On August 15th, Julie Barnes, Principal of Maverick Health Policy, provided valuable insights into the significant events of this year, shedding light on potential challenges and opportunities.
Policy Landscape Overview
It’s essential to understand the events and trends that have unfolded so far in 2023 while we wait for the House and Senate to return from a recess that will come to a close on Labor day. One noteworthy concern is the possibility of another government shutdown. Kevin McCarthy, among other legislators, urged the swift passage of the 2024 spending bills to avoid such a scenario. Of particular interest is the fate of the Affordable Care Act’s essential health benefits, which were challenged in court and appealed to the Fifth Circuit. The outcome could impact preventive care and beyond. Additionally, CMS outlined plans to negotiate prescription drug prices in Medicare, focusing on the ten most expensive drugs, sparking litigation.
- FDA Proposed Rule on Lab-Developed Tests (LDTs): The FDA has proposed a rule that could extend its oversight to LDTs, classifying them as medical devices. LDTs were originally defined as lab tests that were designed and supervised within single labs, but the lack of formal oversight was highlighted during the pandemic as it became clear that the plethora of lab tests had expanded the scope of LDTs. The FDA’s attempt to pass the VALID Act to address this issue in Congress has faced repeated setbacks.
- Alzheimer’s Drug and Diagnostics Update: CMS announced a new coverage policy for Alzheimer’s drugs, requiring providers to participate in evidence collection. Full FDA approval was granted for Biogen and Eisai’s Leqembi, with implications for treatment.
- Fraud Focus and FTC Activity: Lab testing fraud, particularly in genetic testing, has been a significant concern. CMS oversight of Medicare payments for molecular pathology genetic tests revealed inadequacies, leading to substantial improper payments. The FTC focused on data privacy, particularly in genetic testing, and proposed amendments to its Health Breach Notification Rule.
- Genetic Testing and AI Regulation: The market for genetic tests has witnessed substantial growth, with increasing tests linked to disease conditions and drug responses. The FDA regulates AI in healthcare, yet debates continue about the role of AI and algorithms in coverage decisions.
- Physician Fee Schedule Changes and Information Sharing: CMS proposed changes to the Physician Fee Schedule, adapting to recent updates and allowing payment reductions. HHS OIG’s info-blocking penalty rule could result in penalties, and there are pending rules regarding electronic prior authorization.
- Weight Loss Drugs and Market Trends: Interest in weight loss drugs is rising, and market dynamics are evolving. Novo Nordisk’s Wegovy trial success and lobbying for Medicare coverage are notable factors.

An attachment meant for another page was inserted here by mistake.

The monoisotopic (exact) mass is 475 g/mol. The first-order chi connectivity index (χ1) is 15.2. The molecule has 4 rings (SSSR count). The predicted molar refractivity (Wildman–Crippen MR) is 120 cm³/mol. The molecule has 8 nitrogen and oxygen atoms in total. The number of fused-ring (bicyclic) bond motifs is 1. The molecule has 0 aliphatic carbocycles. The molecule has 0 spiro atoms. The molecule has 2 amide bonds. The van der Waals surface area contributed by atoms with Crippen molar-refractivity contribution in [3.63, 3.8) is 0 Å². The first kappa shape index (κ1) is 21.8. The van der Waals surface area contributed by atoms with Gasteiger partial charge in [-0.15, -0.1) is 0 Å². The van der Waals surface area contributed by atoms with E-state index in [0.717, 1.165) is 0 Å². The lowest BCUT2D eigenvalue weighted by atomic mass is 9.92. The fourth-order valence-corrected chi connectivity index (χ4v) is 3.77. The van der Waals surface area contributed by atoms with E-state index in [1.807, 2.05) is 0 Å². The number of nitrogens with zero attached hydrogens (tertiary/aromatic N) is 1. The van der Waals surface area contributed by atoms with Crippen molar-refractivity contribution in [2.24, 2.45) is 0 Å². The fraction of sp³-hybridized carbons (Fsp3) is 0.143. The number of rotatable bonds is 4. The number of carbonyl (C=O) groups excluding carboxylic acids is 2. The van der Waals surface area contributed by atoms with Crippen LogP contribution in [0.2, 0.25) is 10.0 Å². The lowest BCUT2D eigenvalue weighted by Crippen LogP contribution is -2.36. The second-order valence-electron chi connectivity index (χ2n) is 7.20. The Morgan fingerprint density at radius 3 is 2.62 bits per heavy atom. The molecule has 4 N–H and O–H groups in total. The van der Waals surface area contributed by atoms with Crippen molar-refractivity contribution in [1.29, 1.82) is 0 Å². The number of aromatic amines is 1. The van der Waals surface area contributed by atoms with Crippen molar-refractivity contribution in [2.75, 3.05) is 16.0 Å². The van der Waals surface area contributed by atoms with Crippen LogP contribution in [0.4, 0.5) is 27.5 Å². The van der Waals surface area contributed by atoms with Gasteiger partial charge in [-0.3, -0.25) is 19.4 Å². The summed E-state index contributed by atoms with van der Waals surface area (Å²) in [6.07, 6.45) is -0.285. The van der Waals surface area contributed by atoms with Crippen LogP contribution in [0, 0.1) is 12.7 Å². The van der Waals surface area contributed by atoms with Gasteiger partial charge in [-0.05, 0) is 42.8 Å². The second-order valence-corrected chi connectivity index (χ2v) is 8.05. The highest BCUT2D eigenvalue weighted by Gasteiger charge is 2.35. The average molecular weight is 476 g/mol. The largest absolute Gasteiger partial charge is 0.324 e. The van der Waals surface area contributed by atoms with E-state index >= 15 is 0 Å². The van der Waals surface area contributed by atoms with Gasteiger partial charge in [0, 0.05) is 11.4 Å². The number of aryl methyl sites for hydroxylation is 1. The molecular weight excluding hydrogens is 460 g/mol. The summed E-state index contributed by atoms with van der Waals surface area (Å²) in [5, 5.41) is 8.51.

Genetic Testing Market Insights
Jason Bush, EVP of Product at Avalon, discussed the challenges inherent in the growth of the genetic testing market. The genetic testing market is experiencing explosive growth, with projections indicating a forecasted market size of $10 billion within the next four years. There are currently over 175,000 clinical genetic tests available, and counting. This surge is driven by an increasing number of genetic tests connected to disease conditions and/or to drug responses.
Challenges in Genetic Testing – Rising Fraud, Waste and Abuse:
A steady increase in genetic test availability, combined with a manual prior authorization process and a lack of standardized test identification, has led to coverage eligibility dilemmas. This scenario has consequentially contributed to a rise in genetic testing fraud. The allure of significant financial gain coupled with a relatively low probability of detection has fostered an environment conducive to fraudulent activities.
Creating an Optimal Genetic Test Benefit Program:
To address these challenges, an optimal genetic test benefit program would involve prior authorization, accreditation, and a focus on test quality. Coverage criteria should be grounded in scientific evidence, and operational efficiency can be enhanced through unique test identifiers. Combatting fraud, waste, and abuse in genetic testing is also critical.
Strategies for Success:
Remaining at the forefront of genetic test management requires several key steps:
- Base policies on scientific expertise.
- Continuously review and optimize utilization management processes.
- Implement unique test identifiers for efficient evaluation and pricing.
- Develop strategies to combat fraud, waste, and abuse in genetic testing.
Avalon’s comprehensive genetic test management solution is one way the company has successfully addressed the rise in genetic testing – find more information about Avalon’s solutions here.
In conclusion, staying abreast of these developments and embracing strategic measures will empower industry professionals and providers to navigate the evolving healthcare landscape effectively. The dynamic nature of genetic testing, policy changes, and emerging technologies underscores the need for constant vigilance and adaptation to ensure the best outcomes for patients.